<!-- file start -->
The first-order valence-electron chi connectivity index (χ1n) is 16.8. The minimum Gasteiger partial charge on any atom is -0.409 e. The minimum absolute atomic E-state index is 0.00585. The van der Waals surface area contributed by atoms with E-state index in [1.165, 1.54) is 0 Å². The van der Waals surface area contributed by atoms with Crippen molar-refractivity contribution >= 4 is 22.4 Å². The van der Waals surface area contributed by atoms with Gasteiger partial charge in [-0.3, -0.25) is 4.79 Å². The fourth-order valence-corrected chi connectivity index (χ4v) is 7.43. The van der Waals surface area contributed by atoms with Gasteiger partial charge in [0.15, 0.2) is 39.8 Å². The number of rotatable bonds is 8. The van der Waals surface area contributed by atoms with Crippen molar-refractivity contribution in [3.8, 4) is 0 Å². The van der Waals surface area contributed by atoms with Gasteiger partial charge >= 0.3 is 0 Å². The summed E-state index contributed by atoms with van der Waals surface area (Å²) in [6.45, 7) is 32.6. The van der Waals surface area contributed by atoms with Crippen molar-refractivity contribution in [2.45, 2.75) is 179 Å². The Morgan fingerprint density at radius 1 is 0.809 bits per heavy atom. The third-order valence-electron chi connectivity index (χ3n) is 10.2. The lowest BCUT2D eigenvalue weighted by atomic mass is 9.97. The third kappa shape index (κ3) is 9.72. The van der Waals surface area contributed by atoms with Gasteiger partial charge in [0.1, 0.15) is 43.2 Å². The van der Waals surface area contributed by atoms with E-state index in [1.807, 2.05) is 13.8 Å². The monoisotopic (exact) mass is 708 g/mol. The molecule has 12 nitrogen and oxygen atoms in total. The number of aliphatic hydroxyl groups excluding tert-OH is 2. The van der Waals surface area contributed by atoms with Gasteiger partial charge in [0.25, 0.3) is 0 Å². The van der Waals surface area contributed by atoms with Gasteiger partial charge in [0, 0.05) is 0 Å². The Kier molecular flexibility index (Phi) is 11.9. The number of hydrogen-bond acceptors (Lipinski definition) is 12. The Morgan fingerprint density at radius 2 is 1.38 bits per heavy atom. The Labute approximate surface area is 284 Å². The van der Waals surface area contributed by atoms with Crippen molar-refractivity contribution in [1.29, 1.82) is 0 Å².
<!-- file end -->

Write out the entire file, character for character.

The first-order valence-electron chi connectivity index (χ1n) is 16.8. The minimum Gasteiger partial charge on any atom is -0.409 e. The minimum absolute atomic E-state index is 0.00585. The van der Waals surface area contributed by atoms with E-state index in [1.165, 1.54) is 0 Å². The van der Waals surface area contributed by atoms with Crippen molar-refractivity contribution >= 4 is 22.4 Å². The van der Waals surface area contributed by atoms with Gasteiger partial charge in [-0.3, -0.25) is 4.79 Å². The fourth-order valence-corrected chi connectivity index (χ4v) is 7.43. The van der Waals surface area contributed by atoms with Gasteiger partial charge in [0.15, 0.2) is 39.8 Å². The number of rotatable bonds is 8. The van der Waals surface area contributed by atoms with Crippen molar-refractivity contribution in [3.8, 4) is 0 Å². The van der Waals surface area contributed by atoms with Gasteiger partial charge >= 0.3 is 0 Å². The summed E-state index contributed by atoms with van der Waals surface area (Å²) in [6.45, 7) is 32.6. The van der Waals surface area contributed by atoms with Crippen molar-refractivity contribution in [2.45, 2.75) is 179 Å². The Morgan fingerprint density at radius 1 is 0.809 bits per heavy atom. The third-order valence-electron chi connectivity index (χ3n) is 10.2. The lowest BCUT2D eigenvalue weighted by atomic mass is 9.97. The third kappa shape index (κ3) is 9.72. The van der Waals surface area contributed by atoms with Gasteiger partial charge in [0.1, 0.15) is 43.2 Å². The van der Waals surface area contributed by atoms with E-state index in [1.807, 2.05) is 13.8 Å². The monoisotopic (exact) mass is 708 g/mol. The molecule has 12 nitrogen and oxygen atoms in total. The number of aliphatic hydroxyl groups excluding tert-OH is 2. The van der Waals surface area contributed by atoms with Gasteiger partial charge in [0.25, 0.3) is 0 Å². The van der Waals surface area contributed by atoms with Gasteiger partial charge in [0, 0.05) is 0 Å². The Kier molecular flexibility index (Phi) is 11.9. The number of hydrogen-bond acceptors (Lipinski definition) is 12. The Morgan fingerprint density at radius 2 is 1.38 bits per heavy atom. The Labute approximate surface area is 284 Å². The van der Waals surface area contributed by atoms with Crippen molar-refractivity contribution in [1.29, 1.82) is 0 Å².